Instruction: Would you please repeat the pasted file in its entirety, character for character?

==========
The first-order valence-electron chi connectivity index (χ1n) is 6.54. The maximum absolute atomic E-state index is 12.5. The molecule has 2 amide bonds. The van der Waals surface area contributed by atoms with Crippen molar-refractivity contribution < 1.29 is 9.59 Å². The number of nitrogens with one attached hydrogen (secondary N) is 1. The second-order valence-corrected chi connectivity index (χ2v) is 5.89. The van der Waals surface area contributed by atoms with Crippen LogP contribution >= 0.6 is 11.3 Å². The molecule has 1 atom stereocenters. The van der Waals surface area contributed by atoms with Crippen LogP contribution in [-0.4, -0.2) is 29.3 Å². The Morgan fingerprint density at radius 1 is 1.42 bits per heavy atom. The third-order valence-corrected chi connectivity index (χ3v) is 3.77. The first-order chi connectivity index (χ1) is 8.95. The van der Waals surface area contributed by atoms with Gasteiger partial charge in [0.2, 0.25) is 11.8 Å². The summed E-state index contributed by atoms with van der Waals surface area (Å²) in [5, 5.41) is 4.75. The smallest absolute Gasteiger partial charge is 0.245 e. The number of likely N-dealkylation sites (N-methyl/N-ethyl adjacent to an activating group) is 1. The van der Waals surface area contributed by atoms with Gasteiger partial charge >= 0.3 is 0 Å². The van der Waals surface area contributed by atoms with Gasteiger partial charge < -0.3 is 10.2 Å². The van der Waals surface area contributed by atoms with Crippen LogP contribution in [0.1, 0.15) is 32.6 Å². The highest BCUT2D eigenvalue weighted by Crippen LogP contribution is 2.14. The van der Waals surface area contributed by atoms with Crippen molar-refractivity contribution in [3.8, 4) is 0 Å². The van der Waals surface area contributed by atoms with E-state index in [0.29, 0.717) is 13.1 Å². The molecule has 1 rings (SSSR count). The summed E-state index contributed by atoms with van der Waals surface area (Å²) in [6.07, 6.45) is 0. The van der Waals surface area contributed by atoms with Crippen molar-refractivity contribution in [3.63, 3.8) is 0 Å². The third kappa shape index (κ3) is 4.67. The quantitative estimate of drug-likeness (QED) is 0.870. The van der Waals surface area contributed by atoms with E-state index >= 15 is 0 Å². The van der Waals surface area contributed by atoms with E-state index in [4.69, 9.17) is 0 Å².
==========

The first-order valence-electron chi connectivity index (χ1n) is 6.54. The maximum absolute atomic E-state index is 12.5. The molecule has 2 amide bonds. The van der Waals surface area contributed by atoms with Crippen molar-refractivity contribution < 1.29 is 9.59 Å². The number of nitrogens with one attached hydrogen (secondary N) is 1. The second-order valence-corrected chi connectivity index (χ2v) is 5.89. The van der Waals surface area contributed by atoms with Crippen LogP contribution >= 0.6 is 11.3 Å². The molecule has 1 atom stereocenters. The van der Waals surface area contributed by atoms with Crippen LogP contribution in [-0.4, -0.2) is 29.3 Å². The Morgan fingerprint density at radius 1 is 1.42 bits per heavy atom. The third-order valence-corrected chi connectivity index (χ3v) is 3.77. The first-order chi connectivity index (χ1) is 8.95. The van der Waals surface area contributed by atoms with Gasteiger partial charge in [0.2, 0.25) is 11.8 Å². The summed E-state index contributed by atoms with van der Waals surface area (Å²) in [5, 5.41) is 4.75. The smallest absolute Gasteiger partial charge is 0.245 e. The number of likely N-dealkylation sites (N-methyl/N-ethyl adjacent to an activating group) is 1. The van der Waals surface area contributed by atoms with Gasteiger partial charge >= 0.3 is 0 Å². The van der Waals surface area contributed by atoms with Gasteiger partial charge < -0.3 is 10.2 Å². The van der Waals surface area contributed by atoms with Crippen LogP contribution in [0.1, 0.15) is 32.6 Å². The highest BCUT2D eigenvalue weighted by Crippen LogP contribution is 2.14. The van der Waals surface area contributed by atoms with Crippen molar-refractivity contribution in [3.8, 4) is 0 Å². The van der Waals surface area contributed by atoms with E-state index in [0.29, 0.717) is 13.1 Å². The molecule has 1 rings (SSSR count). The summed E-state index contributed by atoms with van der Waals surface area (Å²) in [6.07, 6.45) is 0. The van der Waals surface area contributed by atoms with Crippen molar-refractivity contribution in [3.63, 3.8) is 0 Å². The third kappa shape index (κ3) is 4.67. The quantitative estimate of drug-likeness (QED) is 0.870. The van der Waals surface area contributed by atoms with E-state index >= 15 is 0 Å². The van der Waals surface area contributed by atoms with E-state index in [4.69, 9.17) is 0 Å².